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|Postal Address:||Augusto Angulo 256 Miraflores Lima 18,Peru|
|Main switchboard:||51 1 3156792|
|General enquiry email:||email@example.com|
Lima Cricket and Football Club was founded in 1859 and cricket has been played in Lima ever since. Peru’s first international match was against Sir Pelham Warner's MCC side on its way back from Australia via Chile and Peru in 1927. The former England captain, Freddie Brown, was born in Lima and his father took five wickets against the MCC.
Domestic cricket expanded in the 60s and 70s, largely based on workers from British textile firms. As well as local competition, tours were arranged across South America, and teams welcomed to Lima from several countries.
After a slowdown in the 1980s, Peruvian cricket enjoyed a resurgence in the 90s, with short, concentrated domestic seasons. The first South American Cricket Championship took place in December 1995, featuring Argentina, Peru, Brazil and Chile, and Peru hosted the event in 1999, 2007 and 2014.
Following a reorganization of domestic cricket and a formalization of the governing body, Cricket Peru was granted ICC Affiliate status in 2006. Since then, the sport has enjoyed steady, sustainable growth. Both youth and women’s cricket programmes have been introduced, while the men’s league continues to expand and improve.
The ‘Llamas’ have competed at every South American Championships bar one, enjoying competitive cricket, if not always success.
ICC Affiliate membership saw the national team compete in the ICC Div III tournament in Argentina in 2008, where the side recorded its first ever official international victory, overcoming Brazil in Buenos Aires. Peru then competed in Chile in 2009, before finishing as runners up in the Div IV competition held in Costa Rica two years later.
Recent years have seen the introduction of bilateral international tours. These include the hotly contested Copa de Amistad, where each year, Brazil and Peru do battle over a series of games – the winners taking home a prized metal thermos flask, and the losers a rusty foldup spork.
Alongside Argentina, Brazil and Chile, Peru is also a founder member of Cricket South America.
The men’s domestic season is structured around a competitive five-team league, divided between Apertura and Clausura tournaments. The former has been won by each team over the last six years, while the LCFC side has taken the Clausura title for the last five years consecutively. The league is set to grow to six sides for 2015, and to seven by 2016.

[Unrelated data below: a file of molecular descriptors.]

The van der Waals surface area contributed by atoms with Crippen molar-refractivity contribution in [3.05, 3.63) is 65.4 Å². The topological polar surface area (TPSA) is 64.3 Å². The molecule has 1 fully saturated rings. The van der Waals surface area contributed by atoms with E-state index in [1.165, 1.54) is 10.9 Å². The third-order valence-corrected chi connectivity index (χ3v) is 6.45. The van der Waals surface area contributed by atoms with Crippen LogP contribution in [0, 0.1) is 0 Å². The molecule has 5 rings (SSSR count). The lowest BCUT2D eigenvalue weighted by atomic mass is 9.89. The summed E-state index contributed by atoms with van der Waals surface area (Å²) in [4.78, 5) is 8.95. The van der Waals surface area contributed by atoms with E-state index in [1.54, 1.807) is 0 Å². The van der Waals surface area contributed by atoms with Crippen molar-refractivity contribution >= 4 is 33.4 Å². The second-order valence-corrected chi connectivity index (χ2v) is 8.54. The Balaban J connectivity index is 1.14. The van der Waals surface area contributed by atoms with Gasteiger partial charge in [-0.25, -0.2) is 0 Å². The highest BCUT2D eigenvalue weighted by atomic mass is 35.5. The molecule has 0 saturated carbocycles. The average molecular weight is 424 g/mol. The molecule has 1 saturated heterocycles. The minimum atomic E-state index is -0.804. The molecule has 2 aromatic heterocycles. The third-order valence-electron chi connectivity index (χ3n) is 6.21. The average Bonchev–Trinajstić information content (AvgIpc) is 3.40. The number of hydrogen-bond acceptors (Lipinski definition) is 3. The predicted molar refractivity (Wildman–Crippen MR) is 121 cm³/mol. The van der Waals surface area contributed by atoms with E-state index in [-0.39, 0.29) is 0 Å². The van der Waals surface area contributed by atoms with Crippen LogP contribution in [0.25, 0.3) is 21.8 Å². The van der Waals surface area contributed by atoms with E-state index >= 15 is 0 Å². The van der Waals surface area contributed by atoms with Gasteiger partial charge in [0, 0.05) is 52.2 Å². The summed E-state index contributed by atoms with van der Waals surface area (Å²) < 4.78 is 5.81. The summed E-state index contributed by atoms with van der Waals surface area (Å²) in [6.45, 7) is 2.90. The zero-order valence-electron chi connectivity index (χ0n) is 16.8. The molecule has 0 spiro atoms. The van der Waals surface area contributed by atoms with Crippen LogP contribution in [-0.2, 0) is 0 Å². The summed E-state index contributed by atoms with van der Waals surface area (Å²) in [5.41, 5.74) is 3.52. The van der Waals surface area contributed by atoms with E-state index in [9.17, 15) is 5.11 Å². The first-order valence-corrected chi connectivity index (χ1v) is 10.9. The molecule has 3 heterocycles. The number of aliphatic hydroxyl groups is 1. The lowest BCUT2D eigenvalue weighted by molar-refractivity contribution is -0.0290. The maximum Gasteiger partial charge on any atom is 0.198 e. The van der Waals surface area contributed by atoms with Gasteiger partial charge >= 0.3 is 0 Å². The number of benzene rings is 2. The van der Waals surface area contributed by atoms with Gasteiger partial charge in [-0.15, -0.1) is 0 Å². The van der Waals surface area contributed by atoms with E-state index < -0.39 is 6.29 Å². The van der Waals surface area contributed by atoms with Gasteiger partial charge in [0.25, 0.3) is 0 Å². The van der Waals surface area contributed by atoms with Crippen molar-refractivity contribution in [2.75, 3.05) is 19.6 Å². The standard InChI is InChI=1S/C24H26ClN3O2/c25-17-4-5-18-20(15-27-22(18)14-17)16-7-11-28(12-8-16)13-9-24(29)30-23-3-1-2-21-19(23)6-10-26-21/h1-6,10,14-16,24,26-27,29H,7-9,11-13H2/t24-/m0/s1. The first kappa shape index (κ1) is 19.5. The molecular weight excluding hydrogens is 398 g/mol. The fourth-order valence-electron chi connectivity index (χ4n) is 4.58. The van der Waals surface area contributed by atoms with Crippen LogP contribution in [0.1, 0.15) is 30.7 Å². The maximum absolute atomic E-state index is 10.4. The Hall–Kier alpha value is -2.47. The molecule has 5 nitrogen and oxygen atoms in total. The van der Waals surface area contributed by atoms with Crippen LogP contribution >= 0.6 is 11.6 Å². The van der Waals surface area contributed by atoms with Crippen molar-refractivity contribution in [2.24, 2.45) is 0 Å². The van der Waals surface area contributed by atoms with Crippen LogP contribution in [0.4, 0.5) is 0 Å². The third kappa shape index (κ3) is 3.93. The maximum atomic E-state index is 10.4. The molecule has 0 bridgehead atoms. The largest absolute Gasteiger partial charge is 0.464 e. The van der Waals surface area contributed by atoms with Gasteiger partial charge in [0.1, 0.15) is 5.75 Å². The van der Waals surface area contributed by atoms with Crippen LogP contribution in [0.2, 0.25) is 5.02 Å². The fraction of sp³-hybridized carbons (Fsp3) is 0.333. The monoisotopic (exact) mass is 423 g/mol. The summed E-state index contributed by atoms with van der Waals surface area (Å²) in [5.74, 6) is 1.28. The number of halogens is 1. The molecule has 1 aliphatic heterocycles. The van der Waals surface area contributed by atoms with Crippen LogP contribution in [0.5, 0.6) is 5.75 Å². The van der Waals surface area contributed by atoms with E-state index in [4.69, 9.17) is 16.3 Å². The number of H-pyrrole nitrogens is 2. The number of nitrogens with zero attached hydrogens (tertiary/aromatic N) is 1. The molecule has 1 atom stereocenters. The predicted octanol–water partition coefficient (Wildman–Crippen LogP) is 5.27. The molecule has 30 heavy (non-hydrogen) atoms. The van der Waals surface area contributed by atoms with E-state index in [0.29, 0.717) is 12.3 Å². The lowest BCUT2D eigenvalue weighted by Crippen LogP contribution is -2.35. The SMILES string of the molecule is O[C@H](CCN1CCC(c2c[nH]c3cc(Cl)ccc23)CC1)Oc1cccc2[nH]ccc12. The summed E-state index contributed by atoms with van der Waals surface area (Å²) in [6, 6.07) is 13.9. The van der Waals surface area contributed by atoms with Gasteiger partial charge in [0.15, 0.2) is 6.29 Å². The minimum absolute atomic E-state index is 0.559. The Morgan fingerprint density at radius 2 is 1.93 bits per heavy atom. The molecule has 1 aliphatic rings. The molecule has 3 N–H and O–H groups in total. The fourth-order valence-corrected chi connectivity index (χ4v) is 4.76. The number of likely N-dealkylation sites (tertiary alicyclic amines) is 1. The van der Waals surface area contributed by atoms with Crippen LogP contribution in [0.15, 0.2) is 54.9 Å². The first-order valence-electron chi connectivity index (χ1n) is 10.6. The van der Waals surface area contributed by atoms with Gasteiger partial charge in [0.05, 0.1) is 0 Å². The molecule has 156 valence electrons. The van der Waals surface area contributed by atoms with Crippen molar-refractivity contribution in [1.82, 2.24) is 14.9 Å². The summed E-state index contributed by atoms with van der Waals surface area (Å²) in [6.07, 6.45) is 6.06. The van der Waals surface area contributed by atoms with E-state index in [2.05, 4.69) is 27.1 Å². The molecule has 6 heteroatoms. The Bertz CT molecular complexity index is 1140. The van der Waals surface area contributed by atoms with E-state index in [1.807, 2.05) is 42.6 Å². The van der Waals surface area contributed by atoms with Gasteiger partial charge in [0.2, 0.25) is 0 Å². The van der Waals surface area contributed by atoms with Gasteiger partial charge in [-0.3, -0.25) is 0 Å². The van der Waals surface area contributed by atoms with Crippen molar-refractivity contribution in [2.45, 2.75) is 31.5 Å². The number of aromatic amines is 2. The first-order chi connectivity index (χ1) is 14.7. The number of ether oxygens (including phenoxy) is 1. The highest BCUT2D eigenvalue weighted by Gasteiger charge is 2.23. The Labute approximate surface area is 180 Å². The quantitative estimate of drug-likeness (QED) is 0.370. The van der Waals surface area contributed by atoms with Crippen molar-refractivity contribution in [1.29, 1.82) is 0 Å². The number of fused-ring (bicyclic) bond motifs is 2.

Alongside these competitions, a number of modified-format games are organized to maximize participation, and offer newcomers an enjoyable introduction to the sport.
First organized in 2013 and now a firm part of the calendar, the Indian Ambassadors’ Cup acts as the season curtain-raiser in December. The one-day competition sees teams representing the British, Australian, South African and Indian embassies clash in a T10 format. Each country’s ambassador must both open the bowling and the batting – and there is no diplomatic immunity in the middle…
Cricket Peru provides coaching and training resources to four schools on three artificial practice pitches. Twice-weekly workshops are also held at Lima Cricket and Football Club for children from schools not yet part of the school cricket programme. Throughout the year regular matches are played between school teams at Cambridge College as part of the Lima Inter-Schools Trophy.
Plans are currently underfoot to expand cricket into additional Peruvian schools. This expansion should also result in greater competition for places in the national under 13 and other age-group sides. Peru recently won the U13 South American Championship, and it is hoped that this international success will act as a development catalyst at all levels.
Following a series of training events, Peru now has around 10 ICC level one umpires to officiate adult and youth games, and pass their knowledge on to newcomers to the sport. There are three level one coaches, as well as two newly qualified coaching tutors – it is hoped the latter in particular will make a big impact in the spread of cricket outside of the expat community and into Peruvian schools.
In 2011 Peru’s first ever women’s team was put together to compete in the Women’s South American Championship held in Brasilia. Fired with enthusiasm, if not a great deal of experience, ‘The Vicuñas’ competed against teams from Argentina, Brazil and Chile.
With Peru’s hosting of both the Men’s and Women’s South American Championships in 2014, the Vicuñas once again competed at international level. Though defeated, the players acquitted themselves credibly and forged strong ties with the other two teams.
The Vicuñas train twice a week and actively advertise for new members. Girls cricket is also being developed in schools in Lima.